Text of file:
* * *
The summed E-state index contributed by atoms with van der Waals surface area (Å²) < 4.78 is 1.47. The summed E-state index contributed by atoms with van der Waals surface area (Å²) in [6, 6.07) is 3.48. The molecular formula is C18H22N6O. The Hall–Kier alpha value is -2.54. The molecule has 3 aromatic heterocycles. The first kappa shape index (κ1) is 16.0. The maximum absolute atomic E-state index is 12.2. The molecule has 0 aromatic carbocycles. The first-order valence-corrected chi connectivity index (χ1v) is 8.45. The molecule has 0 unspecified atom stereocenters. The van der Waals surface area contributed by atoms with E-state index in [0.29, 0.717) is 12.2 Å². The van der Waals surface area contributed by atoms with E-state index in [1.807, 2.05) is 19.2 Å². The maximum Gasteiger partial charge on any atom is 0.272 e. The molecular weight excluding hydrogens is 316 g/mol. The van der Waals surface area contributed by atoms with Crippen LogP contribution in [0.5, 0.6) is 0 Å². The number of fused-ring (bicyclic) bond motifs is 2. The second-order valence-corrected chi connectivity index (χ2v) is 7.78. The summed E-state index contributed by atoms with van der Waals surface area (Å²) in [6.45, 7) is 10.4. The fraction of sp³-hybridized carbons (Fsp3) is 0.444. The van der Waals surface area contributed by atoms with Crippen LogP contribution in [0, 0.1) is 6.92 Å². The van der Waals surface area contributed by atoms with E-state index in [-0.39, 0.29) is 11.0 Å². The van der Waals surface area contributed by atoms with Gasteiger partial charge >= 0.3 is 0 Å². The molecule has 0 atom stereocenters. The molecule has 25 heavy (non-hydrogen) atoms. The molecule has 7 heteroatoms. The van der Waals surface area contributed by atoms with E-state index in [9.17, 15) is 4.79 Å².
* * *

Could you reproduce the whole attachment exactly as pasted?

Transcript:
The summed E-state index contributed by atoms with van der Waals surface area (Å²) < 4.78 is 1.47. The summed E-state index contributed by atoms with van der Waals surface area (Å²) in [6, 6.07) is 3.48. The molecular formula is C18H22N6O. The Hall–Kier alpha value is -2.54. The molecule has 3 aromatic heterocycles. The first kappa shape index (κ1) is 16.0. The maximum absolute atomic E-state index is 12.2. The molecule has 0 aromatic carbocycles. The first-order valence-corrected chi connectivity index (χ1v) is 8.45. The molecule has 0 unspecified atom stereocenters. The van der Waals surface area contributed by atoms with E-state index in [0.29, 0.717) is 12.2 Å². The van der Waals surface area contributed by atoms with E-state index in [1.807, 2.05) is 19.2 Å². The maximum Gasteiger partial charge on any atom is 0.272 e. The molecular weight excluding hydrogens is 316 g/mol. The van der Waals surface area contributed by atoms with Crippen LogP contribution in [0.5, 0.6) is 0 Å². The number of fused-ring (bicyclic) bond motifs is 2. The second-order valence-corrected chi connectivity index (χ2v) is 7.78. The summed E-state index contributed by atoms with van der Waals surface area (Å²) in [6.45, 7) is 10.4. The fraction of sp³-hybridized carbons (Fsp3) is 0.444. The van der Waals surface area contributed by atoms with Crippen LogP contribution in [0, 0.1) is 6.92 Å². The van der Waals surface area contributed by atoms with E-state index in [-0.39, 0.29) is 11.0 Å². The van der Waals surface area contributed by atoms with Gasteiger partial charge >= 0.3 is 0 Å². The molecule has 0 atom stereocenters. The molecule has 25 heavy (non-hydrogen) atoms. The molecule has 7 heteroatoms. The van der Waals surface area contributed by atoms with E-state index in [9.17, 15) is 4.79 Å².